1. Agnifili L, Mastropasqua R, Frezzotti P, Fasanella V, Motolese I, Pedrotti E, Di Iorio A, Mattei PA, Motolese E, Mastropasqua L (2015) Circadian intraocular pressure patterns in healthy subjects, primary open angle and normal tension glaucoma patients with a contact lens sensor. Acta Ophthalmol 93:e14–e21. [https://doi.org/10.1111/aos.12408]
  1. Nouri-Mahdavi K, Hoffman D, Coleman AL, Liu G, Li G, Gaasterland D, Caprioli J, Advanced Glaucoma Intervention S (2004) Predictive factors for glaucomatous visual field progression in the Advanced Glaucoma Intervention study. Ophthalmology 111:1627–1635. [https://doi.org/10.1016/j.ophtha.2004.02.017]
  1. Sung KR, Lee S, Park SB, Choi J, Kim ST, Yun SC, Kang SY, Cho JW, Kook MS (2009) Twenty-four hour ocular perfusion pressure fluctuation and risk of normal-tension glaucoma progression. Invest Ophthalmol Vis Sci 50:5266–5274. [https://doi.org/10.1167/iovs.09-3716]
  1. Tojo N, Abe S, Ishida M, Yagou T, Hayashi A (2017) The fluctuation of intraocular pressure measured by a contact lens sensor in normal-tension glaucoma patients and nonglaucoma subjects. J Glaucoma 26:195–200. [https://doi.org/10.1097/IJG.0000000000000517]
  1. Mansouri K, Liu JH, Weinreb RN, Tafreshi A, Medeiros FA (2012) Analysis of continuous 24-hour intraocular pressure patterns in glaucoma. Invest Ophthalmol Vis Sci 53:8050–8056. [https://doi.org/10.1167/iovs.12-10569]
  1. Grippo TM, Liu JH, Zebardast N, Arnold TB, Moore GH, Weinreb RN (2013) Twenty-four-hour pattern of intraocular pressure in untreated patients with ocular hypertension. Invest Ophthalmol Vis Sci 54:512–517. [https://doi.org/10.1167/iovs.12-10709]
  1. Hirooka K, Shiraga F (2003) Relationship between postural change of the intraocular pressure and visual field loss in primary open-angle glaucoma. J Glaucoma 12:379–382. [https://doi.org/10.1097/00061198-200308000-00015]
  1. Wasilewicz R, Varidel T, Simon-Zoula S, Schlund M, Cerboni S, Mansouri K (2020) First-in-human continuous 24-hour measurement of intraocular pressure and ocular pulsation using a novel contact lens sensor. Br J Ophthalmol. [https://doi.org/10.1136/bjophthalmol-2019-315276]

Funding

This study was funded by the Shanghai Jing’an District Health Commission (2016MS12, 2017QN03, 2019MS12), the State Program of National Natural Science Foundation of China (81570887, 81870692), the State Key Program of National Natural Science Foundation of China (81430007), the subject of major projects of National Natural Science Foundation of China (81790641), the Shanghai Committee of Science and Technology, China (17410712500), and the top priority of clinical medicine center of Shanghai (2017ZZ01020). The sponsor or funding organization had no role in the design or conduct of this research.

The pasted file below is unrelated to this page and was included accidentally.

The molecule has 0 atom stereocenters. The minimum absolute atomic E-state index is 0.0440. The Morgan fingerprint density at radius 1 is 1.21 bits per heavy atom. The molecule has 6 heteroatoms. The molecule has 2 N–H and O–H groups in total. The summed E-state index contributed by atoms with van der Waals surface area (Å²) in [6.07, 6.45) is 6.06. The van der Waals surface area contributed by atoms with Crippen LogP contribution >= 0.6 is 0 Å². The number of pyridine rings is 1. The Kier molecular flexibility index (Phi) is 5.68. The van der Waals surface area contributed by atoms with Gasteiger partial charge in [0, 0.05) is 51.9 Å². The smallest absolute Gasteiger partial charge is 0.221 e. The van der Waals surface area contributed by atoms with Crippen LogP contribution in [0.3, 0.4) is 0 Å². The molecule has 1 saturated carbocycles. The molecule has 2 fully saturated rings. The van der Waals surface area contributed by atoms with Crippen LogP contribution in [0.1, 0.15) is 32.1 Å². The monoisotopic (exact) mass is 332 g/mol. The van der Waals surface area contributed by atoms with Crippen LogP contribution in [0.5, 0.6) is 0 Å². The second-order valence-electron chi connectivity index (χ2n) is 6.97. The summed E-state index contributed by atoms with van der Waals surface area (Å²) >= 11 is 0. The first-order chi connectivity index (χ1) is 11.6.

Authors

  1. Zhaobin Fang
  2. Xiaolei Wang
  3. Siyu Qiu
  4. Xinghuai Sun
  5. Yuhong Chen
  6. Ming Xiao

Corresponding authors

Correspondence to [Yuhong Chen] or [Ming Xiao].

Author information

Author notes

  1. Zhaobin Fang and Xiaolei Wang contributed equally to this work and were regarded as first authors.

  2. Yuhong Chen and Ming Xiao contributed equally to this work and were regarded as corresponding authors.

Affiliations

  1. Department of Ophthalmology, Shanghai Jing’an District Bei Zhan Hospital, Shanghai, 200070, China

    Zhaobin Fang, Siyu Qiu & Ming Xiao

  2. Department of Ophthalmology and Visual Science, Eye, Ear, Nose and Throat Hospital, Shanghai Medical College of Fudan University, Shanghai, 200031, China

    Xiaolei Wang, Xinghuai Sun & Yuhong Chen

  3. NHC Key Laboratory of Myopia, Ministry of Health (Fudan University), Shanghai, 200031, China

    Xiaolei Wang, Xinghuai Sun & Yuhong Chen

  4. Shanghai Key Laboratory of Visual Impairment and Restoration (Fudan University), Shanghai, 200031, China

    Xinghuai Sun

  5. State Key Laboratory of Medical Neurobiology, Institutes of Brain Science and Collaborative Innovation Center for Brain Science, Fudan University, Shanghai, 200032, China

    Xinghuai Sun

Ethics declarations

Ethical approval

All procedures performed in studies involving human participants were in accordance with the ethical standards of the institutional and/or national research committee and with the 1964 Helsinki declaration and its later amendments or comparable ethical standards.

Informed consent

Informed consent was obtained from all individual participants included in the study.

Conflict of interest

The authors declare no competing interests.

icare glaucoma intraocular-pressure-iop tonometer • 40 views
ADD COMMENTlink

Login before adding your answer.

Traffic: 3 users visited in the last hour
Content Search
Tags
Badges
Help About
FAQ
RSS

Use of this site constitutes acceptance of our User Agreement and Privacy Policy.